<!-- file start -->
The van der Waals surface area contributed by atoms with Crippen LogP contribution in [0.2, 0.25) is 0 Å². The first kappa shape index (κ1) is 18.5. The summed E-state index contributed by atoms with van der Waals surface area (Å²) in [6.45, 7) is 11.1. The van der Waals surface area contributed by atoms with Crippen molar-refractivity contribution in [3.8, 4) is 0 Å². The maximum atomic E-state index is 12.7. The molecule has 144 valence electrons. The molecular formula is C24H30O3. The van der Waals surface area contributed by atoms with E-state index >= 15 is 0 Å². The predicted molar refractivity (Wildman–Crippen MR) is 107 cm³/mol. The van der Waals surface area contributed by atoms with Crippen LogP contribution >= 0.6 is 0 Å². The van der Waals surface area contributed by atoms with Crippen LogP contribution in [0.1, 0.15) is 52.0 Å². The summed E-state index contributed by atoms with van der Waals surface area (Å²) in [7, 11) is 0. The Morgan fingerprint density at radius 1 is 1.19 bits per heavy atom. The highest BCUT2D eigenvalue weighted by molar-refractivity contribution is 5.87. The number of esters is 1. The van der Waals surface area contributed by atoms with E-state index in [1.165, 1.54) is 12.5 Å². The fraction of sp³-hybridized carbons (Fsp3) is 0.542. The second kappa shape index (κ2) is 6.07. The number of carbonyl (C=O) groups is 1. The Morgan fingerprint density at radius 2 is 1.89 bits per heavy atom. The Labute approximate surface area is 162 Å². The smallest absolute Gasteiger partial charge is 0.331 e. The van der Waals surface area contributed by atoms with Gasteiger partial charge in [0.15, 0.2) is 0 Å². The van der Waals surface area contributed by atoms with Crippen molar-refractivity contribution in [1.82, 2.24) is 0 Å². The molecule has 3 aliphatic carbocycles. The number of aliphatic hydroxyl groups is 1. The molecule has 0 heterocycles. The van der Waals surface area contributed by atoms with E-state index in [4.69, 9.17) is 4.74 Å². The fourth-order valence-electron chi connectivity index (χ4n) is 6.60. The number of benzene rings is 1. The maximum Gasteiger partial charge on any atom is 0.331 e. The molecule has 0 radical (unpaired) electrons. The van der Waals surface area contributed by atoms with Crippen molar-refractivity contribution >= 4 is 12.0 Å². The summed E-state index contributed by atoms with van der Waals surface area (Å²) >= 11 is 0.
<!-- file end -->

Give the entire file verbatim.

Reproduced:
The van der Waals surface area contributed by atoms with Crippen LogP contribution in [0.2, 0.25) is 0 Å². The first kappa shape index (κ1) is 18.5. The summed E-state index contributed by atoms with van der Waals surface area (Å²) in [6.45, 7) is 11.1. The van der Waals surface area contributed by atoms with Crippen molar-refractivity contribution in [3.8, 4) is 0 Å². The maximum atomic E-state index is 12.7. The molecule has 144 valence electrons. The molecular formula is C24H30O3. The van der Waals surface area contributed by atoms with E-state index >= 15 is 0 Å². The predicted molar refractivity (Wildman–Crippen MR) is 107 cm³/mol. The van der Waals surface area contributed by atoms with Crippen LogP contribution >= 0.6 is 0 Å². The van der Waals surface area contributed by atoms with Crippen LogP contribution in [0.1, 0.15) is 52.0 Å². The summed E-state index contributed by atoms with van der Waals surface area (Å²) in [7, 11) is 0. The Morgan fingerprint density at radius 1 is 1.19 bits per heavy atom. The highest BCUT2D eigenvalue weighted by molar-refractivity contribution is 5.87. The number of esters is 1. The van der Waals surface area contributed by atoms with E-state index in [1.165, 1.54) is 12.5 Å². The fraction of sp³-hybridized carbons (Fsp3) is 0.542. The second kappa shape index (κ2) is 6.07. The number of carbonyl (C=O) groups is 1. The Morgan fingerprint density at radius 2 is 1.89 bits per heavy atom. The Labute approximate surface area is 162 Å². The smallest absolute Gasteiger partial charge is 0.331 e. The van der Waals surface area contributed by atoms with Gasteiger partial charge in [0.15, 0.2) is 0 Å². The van der Waals surface area contributed by atoms with Crippen molar-refractivity contribution in [1.82, 2.24) is 0 Å². The molecule has 3 aliphatic carbocycles. The number of aliphatic hydroxyl groups is 1. The molecule has 0 heterocycles. The van der Waals surface area contributed by atoms with E-state index in [4.69, 9.17) is 4.74 Å². The fourth-order valence-electron chi connectivity index (χ4n) is 6.60. The number of benzene rings is 1. The maximum Gasteiger partial charge on any atom is 0.331 e. The molecule has 0 radical (unpaired) electrons. The van der Waals surface area contributed by atoms with Crippen molar-refractivity contribution >= 4 is 12.0 Å². The summed E-state index contributed by atoms with van der Waals surface area (Å²) >= 11 is 0.